Wonderful review Jenna and thank you for the warning, I know it's been hotly debated on social media by the author herself, but for us who've experienced domestic violence for years and years, we appreciate it <3
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    • I totally agree. I've only read Ugly Love and this one but from the synopses of her other books, it sounds like they all just involve really toxic and problematic relationships. It also definitely sounds like the characters and their stories are all the same, with just a small tweak in the issue they're dealing with or the secret they're keeping. I'm honestly not that impressed. I can see why people love It Ends With Us so much – it's based on CoHo's own experiences of growing up in a home with domestic violence but for such a personal story, it just wasn't emotional at all for me. And I totally agree that this book needs a trigger warning. I had no idea that it was about DV until I started the book because it's marketed as a love story between a girl and a relationship-phobe. It's hard to mention without spoiling the book but I think readers need to know!

      I have one more unread CoHo book at home, Confess, and I'll probably just read that one and be done with her books.

    • Yeah I'm totally the same way. I love issue books but I'm just having a harder and harder time finding one that I find really realistic and relatable.

  6. I'm always looking forward to reading CoHo's books, but I must admit that I'm terrified of this one. Many have shared your opinion, to be honest. So it looks like I might have to postpone reading this a bit longer.

    • Haha I actually picked this one up because I saw tonnes of rave reviews for the book. I can see why people thought it was really good, but it just wasn't for me. I couldn't really connect with it and I guess you just can't predict how you'll react to it.

  7. lekeishathebooknerd

    That's the thing, isn't it? You can focus on heavy issues, but if the writing and story aren't strong, it doesn't come off right. I've read similar reviews for this and it goes to show that not everyone loves the same things. However, this goes back to earlier this year when there were lots of discussions about whether some readers rate and review based on the topics in the book, rather than the story itself. I'll definitely have to read this for myself to see if I feel as you do or if I truly love it.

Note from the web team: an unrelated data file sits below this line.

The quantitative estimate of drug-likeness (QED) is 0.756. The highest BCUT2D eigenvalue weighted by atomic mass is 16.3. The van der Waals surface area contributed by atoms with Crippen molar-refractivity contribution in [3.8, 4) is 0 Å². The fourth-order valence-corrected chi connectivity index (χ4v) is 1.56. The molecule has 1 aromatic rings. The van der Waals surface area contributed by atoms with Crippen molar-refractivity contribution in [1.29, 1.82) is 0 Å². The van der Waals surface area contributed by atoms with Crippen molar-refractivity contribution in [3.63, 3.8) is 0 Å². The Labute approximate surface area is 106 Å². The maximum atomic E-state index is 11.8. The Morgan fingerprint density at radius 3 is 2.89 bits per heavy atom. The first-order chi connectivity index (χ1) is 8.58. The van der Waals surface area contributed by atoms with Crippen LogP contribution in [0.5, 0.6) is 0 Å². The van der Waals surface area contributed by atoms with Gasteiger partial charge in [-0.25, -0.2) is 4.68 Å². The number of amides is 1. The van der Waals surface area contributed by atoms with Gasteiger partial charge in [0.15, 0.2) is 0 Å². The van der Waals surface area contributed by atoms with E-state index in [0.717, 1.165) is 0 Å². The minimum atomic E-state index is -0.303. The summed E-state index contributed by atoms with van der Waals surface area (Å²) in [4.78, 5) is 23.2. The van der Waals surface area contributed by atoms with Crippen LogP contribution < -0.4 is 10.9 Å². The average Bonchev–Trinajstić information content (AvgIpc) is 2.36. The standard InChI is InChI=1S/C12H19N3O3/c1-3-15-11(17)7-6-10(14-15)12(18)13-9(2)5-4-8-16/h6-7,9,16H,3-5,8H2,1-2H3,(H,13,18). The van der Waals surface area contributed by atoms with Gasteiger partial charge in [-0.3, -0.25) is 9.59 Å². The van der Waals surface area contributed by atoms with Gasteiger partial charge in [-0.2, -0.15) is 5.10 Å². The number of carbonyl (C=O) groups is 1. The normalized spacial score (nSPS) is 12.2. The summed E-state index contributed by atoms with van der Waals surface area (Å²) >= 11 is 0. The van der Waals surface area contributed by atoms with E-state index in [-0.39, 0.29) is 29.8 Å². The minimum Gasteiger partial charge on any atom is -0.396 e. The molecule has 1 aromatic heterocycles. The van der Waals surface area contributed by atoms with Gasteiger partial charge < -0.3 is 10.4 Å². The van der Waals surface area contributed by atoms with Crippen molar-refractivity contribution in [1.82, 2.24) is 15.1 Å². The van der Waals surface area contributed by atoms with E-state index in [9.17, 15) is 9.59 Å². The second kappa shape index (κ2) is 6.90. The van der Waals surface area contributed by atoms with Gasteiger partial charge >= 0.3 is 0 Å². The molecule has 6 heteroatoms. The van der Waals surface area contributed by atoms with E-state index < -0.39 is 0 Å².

• I had this exact debate going on inside me after I finished the book. I wasn't in love with the story and its characters (or the characters and their stories) but I thought the issues were really important. I think enjoyment is a big factor when it comes to my rating system so I'd like to think that my rating for this book nicely reflects not only the objective things like writing and plot but also the issues. I don't know what my subconscious is doing though so I guess we'll never know 😀

  8. Now that I know what this book is really about, it sounds like a really personal story which is good. I also like that there is a portrayal of work and a careee in it. But I do agree those tragic back stories seem to be stereotypical of CoHo books. Thanks for the review Jenna!

    • I can't really tell if you'll like this one or not, Jeann. I guess it really depends on whether you connect with the issues and the story. I definitely appreciated it more after I read the author's note at the end but I don't think the novel itself was particularly outstanding.